Our top 8 DIY touring tips

Published 23 October 2018
You’re there to play shows, so your gear is your priority – this isn’t the time to bring your whole wardrobe in a suitcase. That said, don’t bring unnecessary gear either. Do you really need all 17 pedals on your board during your set? You’re going to be the one loading it in and out of the venues, so really think about what you need.
Write out a schedule including where you need to be and what time. Have all the contact details for the venues and places you’re staying on hand, so if you’re stuck in traffic or have any problems, you can call ahead to let the appropriate people know.
It might be tempting to go out after shows every night, or to spend the daytimes out sightseeing, but when you get to day four of tour and are too tired to move, your performance will suffer. Yes, seeing new cities is exciting, but that isn’t why you’re there. Take care of yourself and don’t go overboard on the activities.
Yes, the drums belong to the drummer, but don’t be that person that won’t help with load in because it’s not your gear. The last thing you need is somebody getting injured because they were lifting too many heavy things on their own. You’re performing as a group, so it’s important to work as one behind the scenes too.
This might be your first time playing in a city where nobody knows you, but if you want to come back again in the future, you’ll need to leave a positive impression. People talk, so being rude to your sound engineer won’t help you on the night or in the long term. Speak to the other acts playing and make connections, you never know when you might cross paths again and need a favour.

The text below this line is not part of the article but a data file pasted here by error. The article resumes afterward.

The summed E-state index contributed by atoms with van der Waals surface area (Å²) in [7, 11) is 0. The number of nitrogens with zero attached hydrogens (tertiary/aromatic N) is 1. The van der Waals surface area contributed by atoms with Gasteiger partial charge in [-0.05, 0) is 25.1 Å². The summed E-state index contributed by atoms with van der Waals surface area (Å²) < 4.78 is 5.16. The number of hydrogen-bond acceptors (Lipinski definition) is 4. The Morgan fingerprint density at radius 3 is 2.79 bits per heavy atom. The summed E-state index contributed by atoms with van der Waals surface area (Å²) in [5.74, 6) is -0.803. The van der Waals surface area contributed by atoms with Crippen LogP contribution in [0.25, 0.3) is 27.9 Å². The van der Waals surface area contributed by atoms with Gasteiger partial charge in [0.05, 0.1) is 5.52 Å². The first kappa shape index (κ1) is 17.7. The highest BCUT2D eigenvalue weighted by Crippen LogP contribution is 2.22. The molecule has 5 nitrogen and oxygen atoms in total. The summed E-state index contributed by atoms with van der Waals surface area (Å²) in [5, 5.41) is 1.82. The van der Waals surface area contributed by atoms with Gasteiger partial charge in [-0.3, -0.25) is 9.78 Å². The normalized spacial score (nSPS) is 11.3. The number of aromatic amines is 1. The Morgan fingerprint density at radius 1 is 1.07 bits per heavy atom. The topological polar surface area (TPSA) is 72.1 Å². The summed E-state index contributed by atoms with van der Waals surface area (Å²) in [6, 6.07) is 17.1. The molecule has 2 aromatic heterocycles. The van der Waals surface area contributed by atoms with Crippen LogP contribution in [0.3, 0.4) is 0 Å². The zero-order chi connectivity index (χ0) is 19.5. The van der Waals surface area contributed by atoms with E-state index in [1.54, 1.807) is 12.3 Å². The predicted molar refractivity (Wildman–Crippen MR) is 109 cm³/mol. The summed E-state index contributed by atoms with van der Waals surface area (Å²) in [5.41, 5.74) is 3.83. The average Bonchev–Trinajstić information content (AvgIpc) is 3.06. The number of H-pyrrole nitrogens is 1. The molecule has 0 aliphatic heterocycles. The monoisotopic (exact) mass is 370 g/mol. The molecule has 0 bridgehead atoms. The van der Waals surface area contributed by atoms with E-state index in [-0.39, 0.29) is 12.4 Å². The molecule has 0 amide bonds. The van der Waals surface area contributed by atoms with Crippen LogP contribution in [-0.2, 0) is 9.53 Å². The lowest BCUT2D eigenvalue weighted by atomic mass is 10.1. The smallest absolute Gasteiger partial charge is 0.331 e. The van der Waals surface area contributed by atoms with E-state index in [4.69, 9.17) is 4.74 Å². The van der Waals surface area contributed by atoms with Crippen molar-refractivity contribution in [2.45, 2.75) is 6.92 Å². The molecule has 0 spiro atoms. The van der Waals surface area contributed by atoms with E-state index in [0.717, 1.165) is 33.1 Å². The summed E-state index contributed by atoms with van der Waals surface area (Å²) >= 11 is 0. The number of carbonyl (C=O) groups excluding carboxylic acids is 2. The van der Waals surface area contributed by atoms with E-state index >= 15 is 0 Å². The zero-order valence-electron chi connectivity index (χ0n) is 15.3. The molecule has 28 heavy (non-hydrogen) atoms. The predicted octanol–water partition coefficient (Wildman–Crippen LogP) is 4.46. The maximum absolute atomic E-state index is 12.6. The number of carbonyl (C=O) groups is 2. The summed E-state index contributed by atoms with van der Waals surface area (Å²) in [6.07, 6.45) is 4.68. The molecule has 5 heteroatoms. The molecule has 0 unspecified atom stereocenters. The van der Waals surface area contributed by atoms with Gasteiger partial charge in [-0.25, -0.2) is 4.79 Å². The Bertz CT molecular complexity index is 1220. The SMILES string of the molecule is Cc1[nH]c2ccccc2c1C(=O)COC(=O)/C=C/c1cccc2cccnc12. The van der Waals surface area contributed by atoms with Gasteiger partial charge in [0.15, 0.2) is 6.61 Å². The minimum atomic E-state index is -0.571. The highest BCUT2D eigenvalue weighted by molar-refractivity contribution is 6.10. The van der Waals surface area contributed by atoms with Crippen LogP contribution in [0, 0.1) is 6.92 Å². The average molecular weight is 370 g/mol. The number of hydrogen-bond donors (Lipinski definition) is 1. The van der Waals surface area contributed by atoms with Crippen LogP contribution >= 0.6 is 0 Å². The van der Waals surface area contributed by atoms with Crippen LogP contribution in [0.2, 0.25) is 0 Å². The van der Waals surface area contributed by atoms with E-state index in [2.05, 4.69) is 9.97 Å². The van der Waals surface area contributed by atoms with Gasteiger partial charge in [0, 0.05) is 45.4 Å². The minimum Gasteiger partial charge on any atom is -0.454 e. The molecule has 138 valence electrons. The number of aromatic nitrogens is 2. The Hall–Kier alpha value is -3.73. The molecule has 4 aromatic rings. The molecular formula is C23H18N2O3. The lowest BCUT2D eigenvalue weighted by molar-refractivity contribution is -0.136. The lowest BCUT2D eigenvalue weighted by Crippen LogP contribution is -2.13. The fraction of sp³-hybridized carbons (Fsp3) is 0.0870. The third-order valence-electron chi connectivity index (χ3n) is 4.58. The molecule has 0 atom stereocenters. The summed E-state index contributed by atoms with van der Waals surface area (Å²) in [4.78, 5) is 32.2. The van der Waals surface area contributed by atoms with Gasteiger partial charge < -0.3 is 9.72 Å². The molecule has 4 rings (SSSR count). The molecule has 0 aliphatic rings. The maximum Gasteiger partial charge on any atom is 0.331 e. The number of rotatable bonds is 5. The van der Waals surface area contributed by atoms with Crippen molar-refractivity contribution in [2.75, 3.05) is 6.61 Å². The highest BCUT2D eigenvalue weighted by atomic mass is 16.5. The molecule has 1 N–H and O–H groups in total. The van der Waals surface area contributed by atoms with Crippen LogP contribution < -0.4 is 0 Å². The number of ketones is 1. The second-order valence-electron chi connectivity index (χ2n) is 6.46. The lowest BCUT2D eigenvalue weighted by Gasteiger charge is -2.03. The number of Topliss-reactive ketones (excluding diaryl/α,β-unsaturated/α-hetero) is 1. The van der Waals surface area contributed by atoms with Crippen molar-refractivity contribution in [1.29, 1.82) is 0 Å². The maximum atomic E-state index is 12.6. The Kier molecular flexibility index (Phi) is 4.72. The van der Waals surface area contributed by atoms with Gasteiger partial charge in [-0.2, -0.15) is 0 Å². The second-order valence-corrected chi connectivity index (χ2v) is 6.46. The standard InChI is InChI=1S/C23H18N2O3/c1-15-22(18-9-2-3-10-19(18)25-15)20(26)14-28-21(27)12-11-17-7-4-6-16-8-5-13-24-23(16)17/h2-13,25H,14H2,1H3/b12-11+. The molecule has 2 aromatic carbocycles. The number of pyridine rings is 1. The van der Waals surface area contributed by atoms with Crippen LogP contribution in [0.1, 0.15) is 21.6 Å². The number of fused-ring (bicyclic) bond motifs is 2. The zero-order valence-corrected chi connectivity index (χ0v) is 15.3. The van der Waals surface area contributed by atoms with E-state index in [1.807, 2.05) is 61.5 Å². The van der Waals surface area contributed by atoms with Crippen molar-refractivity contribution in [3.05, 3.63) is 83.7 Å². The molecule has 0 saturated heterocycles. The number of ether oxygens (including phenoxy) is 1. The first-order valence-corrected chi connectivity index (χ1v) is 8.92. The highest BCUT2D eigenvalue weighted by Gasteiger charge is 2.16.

If you’re just starting out, you don’t need to have expensive custom-made jackets or anything outlandish – but affordable merch is key. Bring some cheap but professional looking merch to make sure your new fans leave with something to remember you by – and it’ll help you pay for petrol to get to the next city too.
No, not everyone needs their own tech, but an extra pair of hands can go a long way. They can help with load in, cover your merch stand while you’re playing, or even take photos and videos to share on your social media channels. If you’ve got a friend who will do it for free, or even someone who wants the touring experience for their future career path, bring them along and just pay for their food and accommodation. 
Lock your van or car when it’s unattended, even if it’s for five minutes while you run something inside the venue. Don’t leave the boot open with nobody standing there watching, and cover over anything that won’t fit inside the boot with a sheet. When you’ve loaded in, make sure your gear is in a safe place – don’t leave it next to the bar where drinks can spill, and don’t assume you can just leave it anywhere there’s space. Most venues have designated areas for storing equipment on gig nights, so always ask if you’re not sure.
Protect your instrument/equipment by getting a quote online.